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Gun sales skyrocket after election

Posted: Wednesday, Nov 12th, 2008




Fear that President-elect Barack Obama will stiffen gun legislation has sent sales of firearms and ammunition soaring around the country.

Wyoming and the rest of the nation are feeling the effects of possible changes in gun control laws and policy. The result is unprecedented sales of firearms and ammunition. Across the country gun enthusiasts and supporters are turning out to buy guns and ammunition in record numbers.

Shawn Wagner, store manager for Rocky Mountain Discount Sports in Casper, said the increase in gun sales is because of the presidential election.

“We have tripled or quadrupled our gun sales the last week and one half and increased ammunition sales,” Wagner said. “We are selling lots of everything across the board. We are sold out of almost every AR (assault) rifle and we are seeing a lot of sales in semi-automatic rifles. We are also selling a lot of hunting rifles.”

Wagner said that Saturday his store set a record for sales by Rocky Mountain Discount Sports stores in the Rocky Mountain region, topping the previous 25-year record by 40 percent.

Cheyenne is also experiencing a run on guns. Guns and Gear owner Frank Gerstenkorn said last week his store set four sales records on Tuesday, Wednesday, Friday and Saturday. Gerstenkorn has owned his gun store for one and a half years and said he also owned a gun store in California when President Bill Clinton was elected. When Clinton was elected, he was also expected to increase restriction on gun ownership.

“The day of the election there was no change,” Gerstenkorn said. “The day after that there wasn’t a change. By Saturday and Sunday we were sold out. I sold 13 handguns in two and one half hours. This time I was more prepared. This is a replay of earlier years. As demand goes up, inventory goes down and prices go up. I bought heavily to try to keep prices down for my customers. All of my suppliers are sold out of military-type weapons. The people who are buying guns, rifles and ammunition are an interesting cross-section - young people to older people. Yesterday I sold a gun to a man with a walker.”

Gerstenkorn said customers have good reason for increased gun buying.

“There will be a number of attempts in Congress to limit the ability to purchase and possess firearms,” Gerstenkorn said.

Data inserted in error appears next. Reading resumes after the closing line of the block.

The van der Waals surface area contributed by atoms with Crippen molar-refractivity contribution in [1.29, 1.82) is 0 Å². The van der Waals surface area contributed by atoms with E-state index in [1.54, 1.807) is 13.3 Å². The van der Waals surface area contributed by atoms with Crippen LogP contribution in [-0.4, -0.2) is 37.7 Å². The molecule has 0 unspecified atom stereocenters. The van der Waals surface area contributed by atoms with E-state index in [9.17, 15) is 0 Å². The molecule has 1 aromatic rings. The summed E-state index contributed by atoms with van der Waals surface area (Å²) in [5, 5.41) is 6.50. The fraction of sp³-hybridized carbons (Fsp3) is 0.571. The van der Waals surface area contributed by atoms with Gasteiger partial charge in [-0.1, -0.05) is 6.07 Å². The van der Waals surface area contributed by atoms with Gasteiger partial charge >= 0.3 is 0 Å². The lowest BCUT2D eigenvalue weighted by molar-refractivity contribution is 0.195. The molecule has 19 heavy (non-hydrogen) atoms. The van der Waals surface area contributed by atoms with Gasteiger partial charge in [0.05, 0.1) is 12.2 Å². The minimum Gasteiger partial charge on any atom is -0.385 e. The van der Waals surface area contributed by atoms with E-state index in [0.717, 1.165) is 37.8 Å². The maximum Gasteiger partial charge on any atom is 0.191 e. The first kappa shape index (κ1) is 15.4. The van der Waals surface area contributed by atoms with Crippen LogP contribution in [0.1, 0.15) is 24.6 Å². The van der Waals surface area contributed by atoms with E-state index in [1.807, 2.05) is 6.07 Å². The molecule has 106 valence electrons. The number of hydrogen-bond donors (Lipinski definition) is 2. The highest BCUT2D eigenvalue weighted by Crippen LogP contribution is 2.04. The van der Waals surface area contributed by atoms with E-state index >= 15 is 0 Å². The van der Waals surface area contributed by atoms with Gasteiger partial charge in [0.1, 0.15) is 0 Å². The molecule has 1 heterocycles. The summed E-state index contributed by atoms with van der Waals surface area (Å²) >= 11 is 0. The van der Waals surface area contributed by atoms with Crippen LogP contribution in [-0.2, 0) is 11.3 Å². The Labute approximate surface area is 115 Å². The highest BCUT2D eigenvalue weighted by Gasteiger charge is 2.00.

Gary Kirchhefer, owner of Gary’s Gun Shop, LLC in Torrington takes a similar view.

“Most gun enthusiasts feel that there will be a change in gun control legislation,” Kirchhefer said. “Sales are up. There are a lot of items we can’t get like the AR15 and that sort of thing and some ammo is hard to get.”

Whether gun control laws will change once Obama takes office is debatable. Wayne LaPierre, executive vice president of the National Rifle Association (NRA), said he does not think that Obama will be able to stand up against the anti-Second Amendment wing of the Democratic Party that has been “spoiling for a chance to ban America’s guns.”

Obama has said he respects Americans’ Second Amendment right to bear arms but favors “common sense” gun laws. Most gun rights advocates interpret this to mean that he will enact laws to curb ownership of assault and concealed weapons. Gun advocates also fear that the new administration will try to ban some guns and raise the taxes on ammunition.

As a U.S. senator, Obama voted to leave gun makers and dealers open to lawsuits and as an Illinois state legislator he supported a ban on semiautomatic weapons and tighter restrictions on all firearms. The NRA Institute for Legislative Action (www.nraila.org) claims Obama is a real threat to Second Amendment liberties. They say that he: voted to ban almost all rifle ammunition commonly used for hunting and sport shooting, endorsed a 500 percent increase in the federal excise tax on firearms and ammunition, endorsed a complete ban on handgun ownership, voted to uphold local gun bans and the criminal prosecution of people who use firearms in self-defense and supported a proposal to ban gun stores within five miles of a school or park, which they allege would eliminate every gun store in America.

However, these claims have been disputed by several individuals and organizations, including Wyoming Attorney General Pat Crank and the non-partisan political fact-checking Web site www.factcheck.org. In an article titled “NRA takes low road on Obama” written prior to the election, Crank said he opposes the NRA position.

“Senator Obama’s positions on gun issues are well known and have been frequently expressed during the course of this campaign,” Crank said. “He supports the Second Amendment and the constitutional right, recognized by the U.S. Supreme court, of law-abiding citizens to own, use and enjoy firearms. He has no secret plan to take away our shotguns, rifles, or handguns. He does not support a nationwide licensing system for the purchase of firearms. He does not support banning the use of firearms possessed by citizens to defend their home and family from criminals who would seek to harm them.

“The NRA has unfortunately chosen to attack his effort to become the next president of the United States with false, deceptive and distorted statements,” Crank said.

Whether there will be a change in gun control legislation once Obama takes office remains to be seen. However, in Wyoming and other states where guns are part of life for many, the public isn’t taking any chances.

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